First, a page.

THURSDAY, April 18, 2019 (HealthDay News) -- Fifty-three medical professionals, including 31 doctors, are among the 60 people charged by U.S. authorities for their alleged involvement in the illegal prescribing and distribution of opioid painkillers.

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Sensory Sensitivity Tied to Constipation in Young Children

THURSDAY, April 18, 2019 (HealthDay News) -- Children with chronic constipation have underlying sensory characteristics that contribute to toileting behavioral difficulties, according to a study published online April 18 in The Journal of Pediatrics.

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Stimulation of Targets in Brain May Up Recollection in Seniors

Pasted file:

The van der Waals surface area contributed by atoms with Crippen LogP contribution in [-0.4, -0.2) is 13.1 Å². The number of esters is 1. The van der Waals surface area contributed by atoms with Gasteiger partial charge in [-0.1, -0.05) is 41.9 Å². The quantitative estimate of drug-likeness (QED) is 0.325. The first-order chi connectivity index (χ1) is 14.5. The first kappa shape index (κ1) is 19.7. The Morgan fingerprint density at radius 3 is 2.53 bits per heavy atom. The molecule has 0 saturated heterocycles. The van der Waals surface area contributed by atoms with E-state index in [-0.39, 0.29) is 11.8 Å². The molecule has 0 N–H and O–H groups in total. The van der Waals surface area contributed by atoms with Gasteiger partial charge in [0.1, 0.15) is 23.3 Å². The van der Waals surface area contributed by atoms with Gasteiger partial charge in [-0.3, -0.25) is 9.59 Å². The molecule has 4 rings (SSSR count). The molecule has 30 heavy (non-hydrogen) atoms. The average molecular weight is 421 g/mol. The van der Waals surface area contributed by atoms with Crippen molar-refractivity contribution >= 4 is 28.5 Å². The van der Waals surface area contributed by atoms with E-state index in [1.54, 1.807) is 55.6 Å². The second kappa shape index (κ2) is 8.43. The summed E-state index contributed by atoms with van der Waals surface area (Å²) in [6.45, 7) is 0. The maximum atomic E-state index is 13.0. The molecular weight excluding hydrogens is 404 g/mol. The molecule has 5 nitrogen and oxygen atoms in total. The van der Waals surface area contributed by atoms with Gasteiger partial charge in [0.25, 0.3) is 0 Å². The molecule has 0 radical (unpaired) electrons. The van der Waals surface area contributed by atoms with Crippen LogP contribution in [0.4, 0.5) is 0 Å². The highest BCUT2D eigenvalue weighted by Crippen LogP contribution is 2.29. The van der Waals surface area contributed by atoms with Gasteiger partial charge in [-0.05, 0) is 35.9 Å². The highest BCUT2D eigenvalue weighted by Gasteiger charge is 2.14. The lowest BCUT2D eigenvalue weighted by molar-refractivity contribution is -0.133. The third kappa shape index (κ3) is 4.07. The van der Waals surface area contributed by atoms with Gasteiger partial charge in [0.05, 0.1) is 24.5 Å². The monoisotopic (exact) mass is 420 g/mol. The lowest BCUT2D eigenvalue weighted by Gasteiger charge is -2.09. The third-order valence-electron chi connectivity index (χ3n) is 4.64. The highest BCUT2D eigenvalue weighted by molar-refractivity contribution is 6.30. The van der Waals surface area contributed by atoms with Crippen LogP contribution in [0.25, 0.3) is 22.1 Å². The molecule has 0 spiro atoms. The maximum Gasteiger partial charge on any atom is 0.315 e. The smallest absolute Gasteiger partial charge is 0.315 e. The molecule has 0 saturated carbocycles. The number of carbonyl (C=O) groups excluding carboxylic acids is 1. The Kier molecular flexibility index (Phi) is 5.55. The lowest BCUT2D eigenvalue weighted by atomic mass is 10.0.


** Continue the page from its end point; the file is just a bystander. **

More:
THURSDAY, April 18, 2019 (HealthDay News) -- In older adults, high-frequency transcranial magnetic stimulation of hippocampal-cortical network targets can improve recollection, according to a study published online April 17 in Neurology.

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More Sports Experience May Reduce Impact of Concussions

WEDNESDAY, April 17, 2019 (HealthDay News) -- Youth with a concussion history and greater sport experience may have more skill-related motor "reserve" to lessen the impact of concussions, according to a study published online March 17 in the European Journal of Sport Science.

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Sleep Myths Are Commonly Circulated

WEDNESDAY, April 17, 2019 (HealthDay News) -- Commonly held sleep myths have a questionable evidence base, according to a study published online April 16 in Sleep Health.